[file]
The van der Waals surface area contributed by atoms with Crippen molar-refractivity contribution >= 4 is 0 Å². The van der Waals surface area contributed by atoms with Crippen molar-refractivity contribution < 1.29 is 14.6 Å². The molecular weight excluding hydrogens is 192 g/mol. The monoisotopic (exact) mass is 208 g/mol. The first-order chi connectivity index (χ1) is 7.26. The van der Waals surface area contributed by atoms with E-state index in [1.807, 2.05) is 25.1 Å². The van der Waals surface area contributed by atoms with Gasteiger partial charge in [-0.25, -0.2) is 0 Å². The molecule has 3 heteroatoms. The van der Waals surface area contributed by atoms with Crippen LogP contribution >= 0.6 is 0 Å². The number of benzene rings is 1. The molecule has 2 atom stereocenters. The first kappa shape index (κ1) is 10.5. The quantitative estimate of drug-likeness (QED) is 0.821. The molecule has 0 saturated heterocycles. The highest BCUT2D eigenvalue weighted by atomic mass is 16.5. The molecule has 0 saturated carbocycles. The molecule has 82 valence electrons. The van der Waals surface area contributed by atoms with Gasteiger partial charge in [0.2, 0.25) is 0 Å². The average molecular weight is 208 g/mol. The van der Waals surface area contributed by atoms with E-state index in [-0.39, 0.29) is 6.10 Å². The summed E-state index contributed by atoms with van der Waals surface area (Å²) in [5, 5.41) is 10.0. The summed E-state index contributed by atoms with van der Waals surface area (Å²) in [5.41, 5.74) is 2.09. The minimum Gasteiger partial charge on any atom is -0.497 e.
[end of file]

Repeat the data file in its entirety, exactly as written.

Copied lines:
The van der Waals surface area contributed by atoms with Crippen molar-refractivity contribution >= 4 is 0 Å². The van der Waals surface area contributed by atoms with Crippen molar-refractivity contribution < 1.29 is 14.6 Å². The molecular weight excluding hydrogens is 192 g/mol. The monoisotopic (exact) mass is 208 g/mol. The first-order chi connectivity index (χ1) is 7.26. The van der Waals surface area contributed by atoms with E-state index in [1.807, 2.05) is 25.1 Å². The van der Waals surface area contributed by atoms with Gasteiger partial charge in [-0.25, -0.2) is 0 Å². The molecule has 3 heteroatoms. The van der Waals surface area contributed by atoms with Crippen LogP contribution >= 0.6 is 0 Å². The number of benzene rings is 1. The molecule has 2 atom stereocenters. The first kappa shape index (κ1) is 10.5. The quantitative estimate of drug-likeness (QED) is 0.821. The molecule has 0 saturated heterocycles. The highest BCUT2D eigenvalue weighted by atomic mass is 16.5. The molecule has 0 saturated carbocycles. The molecule has 82 valence electrons. The van der Waals surface area contributed by atoms with Gasteiger partial charge in [0.2, 0.25) is 0 Å². The average molecular weight is 208 g/mol. The van der Waals surface area contributed by atoms with E-state index in [-0.39, 0.29) is 6.10 Å². The summed E-state index contributed by atoms with van der Waals surface area (Å²) in [5, 5.41) is 10.0. The summed E-state index contributed by atoms with van der Waals surface area (Å²) in [5.41, 5.74) is 2.09. The minimum Gasteiger partial charge on any atom is -0.497 e.